Is venture philanthropy the new venture capital? The FasterCures-organized session at BIO focused on this question and highlighted the similarities and differences in the two. The panel featured a terrific lineup of:
- Robert Beall, Cystic Fibrosis Foundation
- Katie Hood, Michael J. Fox Foundation for Parkinson’s Disease
- Eric Olson, Vertex Pharmaceuticals
- Mark Simon, Williver Group
As for how the venture philanthropy groups view their mission, it turns out failure is an option. “There will be failures, this funding from organizations like ours is not a panacea,” said Bob Beall of the CF Foundation. Eric Olson of Vertex spoke of the pass-off from CFF where they take the funding baton after CFF funds discovery. The synergy with Vertex and the other companies CFF partners with wasn’t always so easily found. Turns out Bob had to pass through the phase where there were a lot of calls unanswered from biotech in his early days at CFF. Expectations must be realistic on both sides for these relationships to work, reflected Beall.
Katie Hood of the Fox Foundation talked about how one size doesn’t fit all. They are driven by different imperatives in terms of their disease state as well as their pipeline , which has resulted in different types of relationships with companies; what they have in common with foundations like CFF is that they are trying to remove risk for companies potentially interested in investing in their disease. Katie also discussed PD Online, which they are launching to provide a collaborative space for discussion and problem-solving in PD research.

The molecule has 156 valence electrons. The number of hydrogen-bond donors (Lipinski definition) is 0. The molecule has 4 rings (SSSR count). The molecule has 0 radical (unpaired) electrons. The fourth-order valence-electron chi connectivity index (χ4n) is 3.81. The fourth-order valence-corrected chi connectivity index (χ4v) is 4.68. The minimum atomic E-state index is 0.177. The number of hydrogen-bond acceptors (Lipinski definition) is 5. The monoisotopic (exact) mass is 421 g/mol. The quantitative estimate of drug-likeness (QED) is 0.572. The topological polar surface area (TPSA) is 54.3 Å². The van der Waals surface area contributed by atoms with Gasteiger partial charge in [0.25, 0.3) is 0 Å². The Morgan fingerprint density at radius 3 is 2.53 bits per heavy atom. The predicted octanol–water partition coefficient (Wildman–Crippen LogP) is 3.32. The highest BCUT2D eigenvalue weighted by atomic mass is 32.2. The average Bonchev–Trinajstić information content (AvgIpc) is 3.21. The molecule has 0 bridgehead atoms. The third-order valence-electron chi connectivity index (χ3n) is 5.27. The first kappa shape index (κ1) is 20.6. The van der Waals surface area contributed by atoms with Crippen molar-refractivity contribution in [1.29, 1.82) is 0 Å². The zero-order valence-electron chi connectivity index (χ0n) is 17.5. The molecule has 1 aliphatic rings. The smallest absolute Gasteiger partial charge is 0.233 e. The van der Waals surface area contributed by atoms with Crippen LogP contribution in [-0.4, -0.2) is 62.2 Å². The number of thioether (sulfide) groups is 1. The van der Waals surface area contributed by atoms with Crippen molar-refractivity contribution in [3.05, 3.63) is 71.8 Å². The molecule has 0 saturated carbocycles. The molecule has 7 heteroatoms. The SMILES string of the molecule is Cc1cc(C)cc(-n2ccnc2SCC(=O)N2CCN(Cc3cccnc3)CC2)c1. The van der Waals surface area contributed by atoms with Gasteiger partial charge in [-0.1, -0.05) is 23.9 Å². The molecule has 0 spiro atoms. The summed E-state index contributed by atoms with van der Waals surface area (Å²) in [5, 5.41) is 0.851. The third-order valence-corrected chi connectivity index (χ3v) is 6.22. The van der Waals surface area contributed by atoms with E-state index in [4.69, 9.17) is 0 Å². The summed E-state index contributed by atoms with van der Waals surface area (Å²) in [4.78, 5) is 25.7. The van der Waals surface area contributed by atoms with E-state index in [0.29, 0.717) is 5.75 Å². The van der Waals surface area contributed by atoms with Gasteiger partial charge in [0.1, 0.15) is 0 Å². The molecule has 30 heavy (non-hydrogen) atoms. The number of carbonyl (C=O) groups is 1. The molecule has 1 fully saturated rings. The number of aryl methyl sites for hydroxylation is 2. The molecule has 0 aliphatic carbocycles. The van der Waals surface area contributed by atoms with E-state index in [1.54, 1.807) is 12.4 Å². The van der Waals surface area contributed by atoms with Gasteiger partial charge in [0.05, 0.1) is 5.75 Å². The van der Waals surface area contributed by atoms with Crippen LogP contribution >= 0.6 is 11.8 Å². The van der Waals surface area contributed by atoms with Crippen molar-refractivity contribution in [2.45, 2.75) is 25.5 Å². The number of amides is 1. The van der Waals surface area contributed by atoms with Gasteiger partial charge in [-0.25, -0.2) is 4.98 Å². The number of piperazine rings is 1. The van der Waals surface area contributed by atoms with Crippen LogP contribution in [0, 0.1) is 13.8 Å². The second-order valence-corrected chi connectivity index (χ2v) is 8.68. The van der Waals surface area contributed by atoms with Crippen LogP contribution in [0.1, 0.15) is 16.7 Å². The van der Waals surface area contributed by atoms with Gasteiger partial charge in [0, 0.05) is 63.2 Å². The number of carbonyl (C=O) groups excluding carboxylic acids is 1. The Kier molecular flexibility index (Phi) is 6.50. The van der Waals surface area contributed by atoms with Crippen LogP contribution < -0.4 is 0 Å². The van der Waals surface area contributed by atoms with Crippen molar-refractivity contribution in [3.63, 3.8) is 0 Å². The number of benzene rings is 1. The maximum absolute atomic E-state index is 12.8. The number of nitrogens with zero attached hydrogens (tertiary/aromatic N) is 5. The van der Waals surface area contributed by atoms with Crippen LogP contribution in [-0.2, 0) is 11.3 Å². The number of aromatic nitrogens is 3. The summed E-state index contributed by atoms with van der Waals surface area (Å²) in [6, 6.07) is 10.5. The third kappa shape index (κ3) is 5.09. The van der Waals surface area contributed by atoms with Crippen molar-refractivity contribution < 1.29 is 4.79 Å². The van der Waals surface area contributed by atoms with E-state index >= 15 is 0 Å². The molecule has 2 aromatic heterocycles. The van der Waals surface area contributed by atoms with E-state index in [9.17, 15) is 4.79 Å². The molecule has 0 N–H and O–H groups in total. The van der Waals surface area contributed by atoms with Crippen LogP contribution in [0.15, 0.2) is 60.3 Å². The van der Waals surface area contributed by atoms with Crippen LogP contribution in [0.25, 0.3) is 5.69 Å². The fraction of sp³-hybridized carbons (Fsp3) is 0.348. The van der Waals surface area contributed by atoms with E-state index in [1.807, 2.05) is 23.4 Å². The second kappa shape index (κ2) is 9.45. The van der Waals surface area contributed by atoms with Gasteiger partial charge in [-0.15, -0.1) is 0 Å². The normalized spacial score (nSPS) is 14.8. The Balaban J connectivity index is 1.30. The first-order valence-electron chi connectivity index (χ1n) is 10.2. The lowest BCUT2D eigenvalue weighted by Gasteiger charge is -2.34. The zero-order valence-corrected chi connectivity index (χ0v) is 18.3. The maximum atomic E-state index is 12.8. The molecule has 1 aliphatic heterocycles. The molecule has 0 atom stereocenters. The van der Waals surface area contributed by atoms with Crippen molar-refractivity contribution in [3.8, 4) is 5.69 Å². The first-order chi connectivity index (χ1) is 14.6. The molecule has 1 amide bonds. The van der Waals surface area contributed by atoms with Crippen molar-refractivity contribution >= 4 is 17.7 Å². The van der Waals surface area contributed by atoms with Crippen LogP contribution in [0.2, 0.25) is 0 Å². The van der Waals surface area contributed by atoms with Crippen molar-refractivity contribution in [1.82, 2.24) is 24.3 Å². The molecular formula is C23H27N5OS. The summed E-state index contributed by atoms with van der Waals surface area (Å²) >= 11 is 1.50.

Even though philanthropic research funding accounts for only two percent of total health research funding, it's a small but substantial source for novel, high-risk research that might not be able to compete successfully for public funds. It fills gaps in funding research that is high risk but also with potential of high return.
So, is venture philanthropy the new venture capital? Not exactly, but it is an exciting new kind of collaboration that can bring benefits -- funding, but also intelligence, relationships, and access to patients -- to companies and to foundations.